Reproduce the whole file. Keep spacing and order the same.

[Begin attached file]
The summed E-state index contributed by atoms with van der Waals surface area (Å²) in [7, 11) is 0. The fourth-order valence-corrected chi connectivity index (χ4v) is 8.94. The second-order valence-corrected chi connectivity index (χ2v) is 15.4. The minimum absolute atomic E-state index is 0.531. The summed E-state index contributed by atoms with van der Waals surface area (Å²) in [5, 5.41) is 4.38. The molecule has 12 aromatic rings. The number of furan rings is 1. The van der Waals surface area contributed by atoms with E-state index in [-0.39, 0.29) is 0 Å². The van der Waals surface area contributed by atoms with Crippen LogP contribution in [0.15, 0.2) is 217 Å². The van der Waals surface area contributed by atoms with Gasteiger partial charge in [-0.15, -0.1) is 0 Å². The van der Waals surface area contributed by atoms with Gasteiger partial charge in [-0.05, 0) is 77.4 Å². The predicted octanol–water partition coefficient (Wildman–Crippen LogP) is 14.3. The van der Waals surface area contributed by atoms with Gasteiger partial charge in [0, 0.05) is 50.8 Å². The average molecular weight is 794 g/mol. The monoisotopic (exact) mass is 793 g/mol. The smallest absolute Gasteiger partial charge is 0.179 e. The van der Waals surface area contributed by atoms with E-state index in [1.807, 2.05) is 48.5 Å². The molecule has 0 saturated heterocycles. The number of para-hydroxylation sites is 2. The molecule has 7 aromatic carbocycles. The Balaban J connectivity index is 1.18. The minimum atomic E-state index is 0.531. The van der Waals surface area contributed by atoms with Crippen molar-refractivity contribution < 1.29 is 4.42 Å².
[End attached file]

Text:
The summed E-state index contributed by atoms with van der Waals surface area (Å²) in [7, 11) is 0. The fourth-order valence-corrected chi connectivity index (χ4v) is 8.94. The second-order valence-corrected chi connectivity index (χ2v) is 15.4. The minimum absolute atomic E-state index is 0.531. The summed E-state index contributed by atoms with van der Waals surface area (Å²) in [5, 5.41) is 4.38. The molecule has 12 aromatic rings. The number of furan rings is 1. The van der Waals surface area contributed by atoms with E-state index in [-0.39, 0.29) is 0 Å². The van der Waals surface area contributed by atoms with Crippen LogP contribution in [0.15, 0.2) is 217 Å². The van der Waals surface area contributed by atoms with Gasteiger partial charge in [-0.15, -0.1) is 0 Å². The van der Waals surface area contributed by atoms with Gasteiger partial charge in [-0.05, 0) is 77.4 Å². The predicted octanol–water partition coefficient (Wildman–Crippen LogP) is 14.3. The van der Waals surface area contributed by atoms with Gasteiger partial charge in [0, 0.05) is 50.8 Å². The average molecular weight is 794 g/mol. The monoisotopic (exact) mass is 793 g/mol. The smallest absolute Gasteiger partial charge is 0.179 e. The van der Waals surface area contributed by atoms with E-state index in [1.807, 2.05) is 48.5 Å². The molecule has 0 saturated heterocycles. The number of para-hydroxylation sites is 2. The molecule has 7 aromatic carbocycles. The Balaban J connectivity index is 1.18. The minimum atomic E-state index is 0.531. The van der Waals surface area contributed by atoms with Crippen molar-refractivity contribution < 1.29 is 4.42 Å².